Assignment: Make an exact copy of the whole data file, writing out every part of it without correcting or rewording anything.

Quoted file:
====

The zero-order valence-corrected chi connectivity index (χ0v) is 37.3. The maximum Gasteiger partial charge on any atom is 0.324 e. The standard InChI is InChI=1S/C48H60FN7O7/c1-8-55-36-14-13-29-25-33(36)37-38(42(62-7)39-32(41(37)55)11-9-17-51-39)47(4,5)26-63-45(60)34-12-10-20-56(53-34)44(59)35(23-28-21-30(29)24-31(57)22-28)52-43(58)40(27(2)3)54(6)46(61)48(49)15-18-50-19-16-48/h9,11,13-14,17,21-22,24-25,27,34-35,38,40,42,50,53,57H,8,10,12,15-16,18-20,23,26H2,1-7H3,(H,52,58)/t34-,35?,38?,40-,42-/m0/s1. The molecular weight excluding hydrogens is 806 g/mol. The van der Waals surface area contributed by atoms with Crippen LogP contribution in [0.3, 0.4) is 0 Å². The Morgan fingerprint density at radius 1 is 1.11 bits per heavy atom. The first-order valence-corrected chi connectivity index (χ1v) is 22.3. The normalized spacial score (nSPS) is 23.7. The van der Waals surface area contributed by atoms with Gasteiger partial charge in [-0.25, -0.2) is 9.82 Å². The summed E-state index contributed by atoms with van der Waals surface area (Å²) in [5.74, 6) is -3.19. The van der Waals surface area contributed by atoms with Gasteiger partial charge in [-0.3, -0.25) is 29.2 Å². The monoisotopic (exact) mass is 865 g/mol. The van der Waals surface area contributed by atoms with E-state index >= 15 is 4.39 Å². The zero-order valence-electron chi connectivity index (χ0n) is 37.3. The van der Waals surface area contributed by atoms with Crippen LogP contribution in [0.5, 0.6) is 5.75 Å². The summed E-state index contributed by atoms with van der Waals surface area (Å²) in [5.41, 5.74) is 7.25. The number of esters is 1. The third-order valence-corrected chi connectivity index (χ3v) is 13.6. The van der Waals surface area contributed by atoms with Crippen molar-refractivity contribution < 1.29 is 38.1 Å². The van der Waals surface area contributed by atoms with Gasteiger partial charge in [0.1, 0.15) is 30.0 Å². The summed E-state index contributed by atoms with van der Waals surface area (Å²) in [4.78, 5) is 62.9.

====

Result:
The zero-order valence-corrected chi connectivity index (χ0v) is 37.3. The maximum Gasteiger partial charge on any atom is 0.324 e. The standard InChI is InChI=1S/C48H60FN7O7/c1-8-55-36-14-13-29-25-33(36)37-38(42(62-7)39-32(41(37)55)11-9-17-51-39)47(4,5)26-63-45(60)34-12-10-20-56(53-34)44(59)35(23-28-21-30(29)24-31(57)22-28)52-43(58)40(27(2)3)54(6)46(61)48(49)15-18-50-19-16-48/h9,11,13-14,17,21-22,24-25,27,34-35,38,40,42,50,53,57H,8,10,12,15-16,18-20,23,26H2,1-7H3,(H,52,58)/t34-,35?,38?,40-,42-/m0/s1. The molecular weight excluding hydrogens is 806 g/mol. The van der Waals surface area contributed by atoms with Crippen LogP contribution in [0.3, 0.4) is 0 Å². The Morgan fingerprint density at radius 1 is 1.11 bits per heavy atom. The first-order valence-corrected chi connectivity index (χ1v) is 22.3. The normalized spacial score (nSPS) is 23.7. The van der Waals surface area contributed by atoms with Gasteiger partial charge in [-0.25, -0.2) is 9.82 Å². The summed E-state index contributed by atoms with van der Waals surface area (Å²) in [5.74, 6) is -3.19. The van der Waals surface area contributed by atoms with Gasteiger partial charge in [-0.3, -0.25) is 29.2 Å². The monoisotopic (exact) mass is 865 g/mol. The van der Waals surface area contributed by atoms with E-state index >= 15 is 4.39 Å². The zero-order valence-electron chi connectivity index (χ0n) is 37.3. The van der Waals surface area contributed by atoms with Crippen LogP contribution in [0.5, 0.6) is 5.75 Å². The summed E-state index contributed by atoms with van der Waals surface area (Å²) in [5.41, 5.74) is 7.25. The number of esters is 1. The third-order valence-corrected chi connectivity index (χ3v) is 13.6. The van der Waals surface area contributed by atoms with Crippen molar-refractivity contribution < 1.29 is 38.1 Å². The van der Waals surface area contributed by atoms with Gasteiger partial charge in [0.1, 0.15) is 30.0 Å². The summed E-state index contributed by atoms with van der Waals surface area (Å²) in [4.78, 5) is 62.9.